L’Artisan Parfumeur – Caligna

I bemoan L’Artisan Parfumeur‘s decision to move away from the beautiful, hand-drawn, travel-inspired sketches they’ve been using in the advertising for their previous scents. I get that they want to ‘move in a different direction’. There were so many excellent directions they could have moved in. For example, advertising that’s inspired by photography (well, Olfactive Studio‘s done that already), or apocalyptic art, or comic books, or history, or fruit loops… or well, anything. Anything but what they’ve done with the advertising they used for Caligna. Evidently, the marketing team at L’Artisan Parfumeur caved in to the ‘tried-and-tested’ recipe for advertising that would translate to sales:

1. Take a pretty (according to narrow, conventional, standards) woman.

2. Divest her of her clothes.

3. Make her pose in a come-hither manner that suggests innocence with a tinge of sensuality, i.e. get her to do a sideward twist with arms strategically wrapped around offending bits.

4. Photoshop the picture to make it look ‘light’ and ‘airy’.

Let me say this. The advertising for Caligna is tacky. Beyond the obvious lack of originality (they took Miss Dior Cherie, replaced Natalie Portman with another model and got her to face left instead of right), the need to resort to nudity suggests that L’Artisan Parfumeur‘s ‘new direction’ involves heading out of the niche market and straight into the mainstream, where the advertising is dominated by models in varying states of undress who are too beautiful to be true.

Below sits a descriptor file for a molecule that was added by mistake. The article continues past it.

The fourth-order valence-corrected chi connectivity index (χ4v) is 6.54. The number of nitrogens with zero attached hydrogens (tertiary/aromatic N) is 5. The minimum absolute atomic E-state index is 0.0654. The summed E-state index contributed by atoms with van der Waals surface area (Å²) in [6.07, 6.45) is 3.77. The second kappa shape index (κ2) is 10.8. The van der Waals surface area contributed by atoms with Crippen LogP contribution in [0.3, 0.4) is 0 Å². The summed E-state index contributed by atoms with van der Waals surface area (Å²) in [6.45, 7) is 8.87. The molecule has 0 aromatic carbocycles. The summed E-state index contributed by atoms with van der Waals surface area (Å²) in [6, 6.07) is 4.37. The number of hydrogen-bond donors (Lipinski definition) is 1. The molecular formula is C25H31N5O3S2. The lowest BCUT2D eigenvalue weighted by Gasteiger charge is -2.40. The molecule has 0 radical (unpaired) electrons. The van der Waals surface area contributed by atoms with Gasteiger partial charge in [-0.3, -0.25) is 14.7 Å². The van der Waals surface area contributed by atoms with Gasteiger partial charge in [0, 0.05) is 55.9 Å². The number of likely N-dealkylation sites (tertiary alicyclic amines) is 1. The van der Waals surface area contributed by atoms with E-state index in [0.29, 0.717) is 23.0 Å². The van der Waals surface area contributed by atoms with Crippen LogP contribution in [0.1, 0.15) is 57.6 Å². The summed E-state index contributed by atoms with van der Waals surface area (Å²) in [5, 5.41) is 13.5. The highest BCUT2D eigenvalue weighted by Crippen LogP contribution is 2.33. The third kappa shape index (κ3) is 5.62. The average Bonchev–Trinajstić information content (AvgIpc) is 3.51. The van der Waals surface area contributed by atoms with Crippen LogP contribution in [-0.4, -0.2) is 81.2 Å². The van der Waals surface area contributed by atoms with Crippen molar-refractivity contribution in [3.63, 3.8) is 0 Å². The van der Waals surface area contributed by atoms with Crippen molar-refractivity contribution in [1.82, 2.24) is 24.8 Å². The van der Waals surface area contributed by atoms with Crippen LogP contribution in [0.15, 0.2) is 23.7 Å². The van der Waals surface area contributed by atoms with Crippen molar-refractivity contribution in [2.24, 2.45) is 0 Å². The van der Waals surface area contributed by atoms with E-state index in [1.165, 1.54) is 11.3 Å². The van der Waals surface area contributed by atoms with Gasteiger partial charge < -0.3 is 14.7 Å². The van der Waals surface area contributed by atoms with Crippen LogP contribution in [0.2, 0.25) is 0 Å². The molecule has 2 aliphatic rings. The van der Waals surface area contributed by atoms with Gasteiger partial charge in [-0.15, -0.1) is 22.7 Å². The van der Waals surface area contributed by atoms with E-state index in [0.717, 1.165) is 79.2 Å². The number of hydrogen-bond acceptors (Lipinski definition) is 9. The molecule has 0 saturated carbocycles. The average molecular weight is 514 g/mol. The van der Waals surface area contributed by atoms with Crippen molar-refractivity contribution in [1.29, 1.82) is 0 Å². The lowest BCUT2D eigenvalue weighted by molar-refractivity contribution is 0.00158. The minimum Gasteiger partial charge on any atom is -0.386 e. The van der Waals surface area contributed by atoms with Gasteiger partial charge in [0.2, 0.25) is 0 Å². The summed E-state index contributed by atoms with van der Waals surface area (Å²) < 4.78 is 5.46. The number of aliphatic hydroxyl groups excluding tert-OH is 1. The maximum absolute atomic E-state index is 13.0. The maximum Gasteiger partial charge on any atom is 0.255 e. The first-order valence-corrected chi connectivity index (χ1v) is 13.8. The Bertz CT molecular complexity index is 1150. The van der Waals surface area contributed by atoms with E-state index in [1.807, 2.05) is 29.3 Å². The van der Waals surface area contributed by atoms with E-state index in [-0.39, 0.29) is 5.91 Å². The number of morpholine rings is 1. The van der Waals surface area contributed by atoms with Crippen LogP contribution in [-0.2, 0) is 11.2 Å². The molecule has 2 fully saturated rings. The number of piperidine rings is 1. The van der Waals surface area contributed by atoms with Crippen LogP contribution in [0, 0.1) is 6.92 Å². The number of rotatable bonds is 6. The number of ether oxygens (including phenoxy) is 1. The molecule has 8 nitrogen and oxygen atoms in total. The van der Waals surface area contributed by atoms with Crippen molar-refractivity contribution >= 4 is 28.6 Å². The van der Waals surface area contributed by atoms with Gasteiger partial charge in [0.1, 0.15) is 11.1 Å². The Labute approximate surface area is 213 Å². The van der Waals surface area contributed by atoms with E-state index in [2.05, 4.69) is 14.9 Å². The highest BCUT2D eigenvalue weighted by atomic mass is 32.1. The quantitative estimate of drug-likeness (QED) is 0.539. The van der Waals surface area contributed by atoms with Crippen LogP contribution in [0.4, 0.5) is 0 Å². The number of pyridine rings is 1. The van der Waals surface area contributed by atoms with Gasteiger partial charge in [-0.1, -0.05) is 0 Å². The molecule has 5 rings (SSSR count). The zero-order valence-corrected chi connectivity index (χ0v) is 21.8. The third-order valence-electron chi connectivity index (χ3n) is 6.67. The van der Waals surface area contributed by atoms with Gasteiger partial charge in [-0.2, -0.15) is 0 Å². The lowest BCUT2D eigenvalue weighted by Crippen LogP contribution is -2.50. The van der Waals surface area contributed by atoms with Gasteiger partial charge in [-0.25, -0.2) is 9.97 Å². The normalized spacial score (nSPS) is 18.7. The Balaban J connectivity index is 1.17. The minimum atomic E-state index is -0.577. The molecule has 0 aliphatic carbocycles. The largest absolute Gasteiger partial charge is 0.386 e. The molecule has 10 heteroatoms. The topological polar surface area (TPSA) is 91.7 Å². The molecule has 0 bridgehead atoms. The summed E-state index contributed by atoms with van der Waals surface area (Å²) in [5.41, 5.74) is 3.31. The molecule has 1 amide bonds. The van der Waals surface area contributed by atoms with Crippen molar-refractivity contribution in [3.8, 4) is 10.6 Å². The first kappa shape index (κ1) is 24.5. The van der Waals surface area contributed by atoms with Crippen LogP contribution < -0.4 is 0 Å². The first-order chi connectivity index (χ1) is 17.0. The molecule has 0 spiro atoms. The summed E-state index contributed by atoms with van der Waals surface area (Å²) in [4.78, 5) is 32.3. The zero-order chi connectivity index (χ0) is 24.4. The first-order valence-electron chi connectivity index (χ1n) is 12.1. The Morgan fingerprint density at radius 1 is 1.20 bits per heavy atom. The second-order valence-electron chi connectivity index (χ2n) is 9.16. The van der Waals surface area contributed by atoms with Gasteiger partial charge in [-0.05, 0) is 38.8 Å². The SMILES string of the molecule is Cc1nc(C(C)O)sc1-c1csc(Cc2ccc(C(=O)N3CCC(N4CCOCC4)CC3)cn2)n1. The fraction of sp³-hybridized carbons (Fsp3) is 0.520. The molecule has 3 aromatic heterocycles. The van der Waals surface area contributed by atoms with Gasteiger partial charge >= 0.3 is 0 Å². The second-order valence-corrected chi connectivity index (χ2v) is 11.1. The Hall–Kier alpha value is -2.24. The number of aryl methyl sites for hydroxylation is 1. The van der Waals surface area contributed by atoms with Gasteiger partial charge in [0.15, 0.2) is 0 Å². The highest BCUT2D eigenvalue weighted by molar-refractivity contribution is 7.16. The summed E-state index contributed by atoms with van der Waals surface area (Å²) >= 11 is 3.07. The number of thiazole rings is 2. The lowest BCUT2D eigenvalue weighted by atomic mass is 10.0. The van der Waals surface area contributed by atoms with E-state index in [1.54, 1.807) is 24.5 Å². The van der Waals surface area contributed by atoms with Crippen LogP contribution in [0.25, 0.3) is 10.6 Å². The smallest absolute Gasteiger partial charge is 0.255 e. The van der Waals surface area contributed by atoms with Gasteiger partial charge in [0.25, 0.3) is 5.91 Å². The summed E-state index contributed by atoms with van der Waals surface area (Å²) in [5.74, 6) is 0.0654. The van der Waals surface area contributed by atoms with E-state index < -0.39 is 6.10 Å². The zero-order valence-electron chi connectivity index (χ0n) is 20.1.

And that’s precisely how I’d describe Caligna. It’s a light, slightly green (but not sharp or spicy, probably the sage) floral that’s made for spring (which is about when they released it). Caligna‘s heart is a fruity jasmine that’s neither overbearing nor cloying. It’s pleasant but not entirely original. Unfortunately, it dries down into a generic musk that’s devoid of any warmth. It’s as though the management at L’Artisan Parfumeur got together and decided to release something that would entrench them as a contender in the mainstream market for women, which is dominated by fruity florals. Now, Caligna is still much, much better than most fruity florals that can be found in your department store because it is neither overbearingly sweet nor nauseatingly loud. In fact, I wouldn’t mind having a room diffuser that smelt of Caligna. But for the price one would have to pay for it, there are far better and more original fragrances out there in the market.

Hopefully, L’Artisan Parfumeur changes tack after Caligna and reverts back to producing quirky, original and yet wearable fragrances. It’s one of my favourite houses, especially if you judge by the number of full bottles I own that belong to the brand (I daren’t reveal it here!), so Caligna came across as a disappointment to me.

Details

Caligna is available at L’Artisan Parfumeur boutiques, Liberty and Selfridges where it retails for £95 for 100ml, which is more pricey than the other Eau de Parfums in the range.

[Review based on a sample I obtained from the L’Artisan Parfumeur boutique in Covent Garden]

~ The Smelly Vagabond

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5 thoughts on “L’Artisan Parfumeur – Caligna